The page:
“Don’t go there, Juan. Not right now. I’ll fill you in later, but for now I’m still licking my wounds. If Steve Goldsmith should call today, refer him to Stacy Stevens.”

Juan nodded and pretended to study one of the monitors. “You know, Steve is a little too gung ho for my taste. Sometimes he goes over the top. He sees terrorists behind every bush. Speaking of terrorists, did you see the paper?” He passed me the front section of the Milwaukee Journal-Sentinel.

Toward the bottom of the first page was the headline, “Body found in city park. Terrorist link investigated.”

I said, “That park’s only a mile or so from here.”

“Not only that, the dead guy worked here. He drove a fork lift on the loading dock.”

I read the name but it didn’t ring a bell. My eyebrows raised when I read that “Jihad” had been written on his chest in red marker. His throat had been slashed. I looked up at Juan. “Whoa. Jihad? The cops will be all over that one.”

Juan nodded. “And the F.B.I. too, I bet. I’m surprised it’s not the main headline. Al Queda or ISIS in Milwaukee. Wow.”

“Don’t jump to conclusions, Juan. This is probably just some local crackpot trying to draw attention away from his true motives. Crackpots used to scrawl swastikas on everything. Now it’s Islamist slogans.”

Juan panned the front parking lot camera to the Main Entrance. “Could be, but you know the cops will swarm this place. They’ll be asking who knew this guy and might have been pissed off at him.”

Shit. I knew he was right. I didn’t need that kind of attention right now. I had a good relationship with the local police, but some of them couldn’t seem to understand they can’t just come in, poking around and interviewing whomever they please in a place of business. The lawyers and risk managers get all spooky. Several years ago we had been on the receiving end of a major theft ring and I had spent half my time corralling cops. But you’re being foolish and selfish, Kate. Some poor guy was dead and the police would just be doing their jobs. And I had to go see Mom tonight. What else could go ... Don’t jinx yourself, Kate.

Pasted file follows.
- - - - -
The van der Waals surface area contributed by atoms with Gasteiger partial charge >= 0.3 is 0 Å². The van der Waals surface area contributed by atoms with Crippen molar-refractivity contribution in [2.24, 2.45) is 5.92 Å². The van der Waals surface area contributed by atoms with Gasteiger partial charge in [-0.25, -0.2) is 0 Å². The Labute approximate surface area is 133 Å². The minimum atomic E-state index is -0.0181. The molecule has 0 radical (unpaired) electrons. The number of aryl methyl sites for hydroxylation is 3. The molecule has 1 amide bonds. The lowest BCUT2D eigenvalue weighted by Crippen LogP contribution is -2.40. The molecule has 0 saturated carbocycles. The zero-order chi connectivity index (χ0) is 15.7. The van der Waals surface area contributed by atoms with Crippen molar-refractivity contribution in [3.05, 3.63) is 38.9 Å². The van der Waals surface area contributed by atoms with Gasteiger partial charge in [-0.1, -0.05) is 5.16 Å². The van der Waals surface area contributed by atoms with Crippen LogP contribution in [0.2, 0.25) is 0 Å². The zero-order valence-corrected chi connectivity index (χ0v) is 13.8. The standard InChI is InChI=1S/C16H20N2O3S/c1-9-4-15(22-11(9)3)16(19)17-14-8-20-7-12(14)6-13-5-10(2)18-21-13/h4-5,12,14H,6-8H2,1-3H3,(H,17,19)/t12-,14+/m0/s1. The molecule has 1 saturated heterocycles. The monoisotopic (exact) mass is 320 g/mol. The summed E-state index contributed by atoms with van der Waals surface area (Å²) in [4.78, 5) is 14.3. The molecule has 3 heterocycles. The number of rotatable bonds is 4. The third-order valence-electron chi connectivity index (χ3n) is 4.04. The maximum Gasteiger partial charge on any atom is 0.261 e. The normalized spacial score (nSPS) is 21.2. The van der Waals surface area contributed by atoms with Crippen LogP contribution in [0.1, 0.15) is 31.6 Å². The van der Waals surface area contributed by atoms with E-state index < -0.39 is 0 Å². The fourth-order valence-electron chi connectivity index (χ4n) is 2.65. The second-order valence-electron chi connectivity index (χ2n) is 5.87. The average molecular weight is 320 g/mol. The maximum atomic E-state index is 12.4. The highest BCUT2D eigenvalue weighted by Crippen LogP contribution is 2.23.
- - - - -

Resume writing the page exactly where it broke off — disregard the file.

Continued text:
Early in the afternoon I took a walk to Scott Turner’s office. I thanked God he was in. His office walls were covered with bookcases sagging with every book, binder and video known to man on Safety and Industrial Hygiene, whatever Industrial Hygiene was. Stacks of paper covered his desk and credenza and, among it all, sat the subject of my misbegotten lust. Scott’s hair, as usual, was uncombed and hung down across his forehead. His glasses had slid down on his nose but his blue eyes flashed a welcome. He certainly didn’t attract me with his physical attributes, but he projected a sweet and warm humor that always made me feel comfortable and liked, and apparently that was enough to fire up my unrequited lust. Go figure.

He smiled. “Kate. I was just thinking about you. Everyone is talking about the murder. Pretty scary stuff, huh?”

“Yeah, I guess.” I didn’t really want to talk about murders. “The police have already called me and I’ll be seeing them tomorrow morning. They want to talk to people who knew and worked with Tim Williamson, the dead guy. I didn’t know him, did you?”

Scott scratched his head. “Yeah, he drove his fork lift into a pillar a few years ago and I had to investigate the accident and counsel him on safe driving. I hate those damn things. Despite everything we do, they’re accidents waiting to happen.”

“What, fork lifts or their drivers?” I laughed but he didn’t get it. Scott didn’t see humor in good Safety. His nerdiness was oddly appealing.

“Do you think it was terrorists? What would terrorists care about a fork lift driver working in a factory in a run-down industrial area?”

“You got me. This isn’t my line of work. I just hope it’s the first and last.”

He tilted his head and studied me. “You look beat, Kate.” I cursed myself for not combing and fixing up before I came down here.

“It’s been a tough couple of days. I suppose you heard about the fire.”

His smile brightened. “Yeah, I heard one of your guys found and extinguished a small fire the other night. I went over to that closet and it’s amazing anyone could find it, let alone check in it. That’s just great, Kate.”

“Not so great, Scott.” I related the entire Steve tragedy, complete with my comeuppance in Lady Stacy MacBeth’s office.

Scott shook his head and looked down at his desk. “Wow. That’s a new wrinkle for me. I experienced an arson incident years ago at another employer, but I would have never dreamed a security officer would set a fire just to look good. If he did it, he’s got to be one confused fellow.”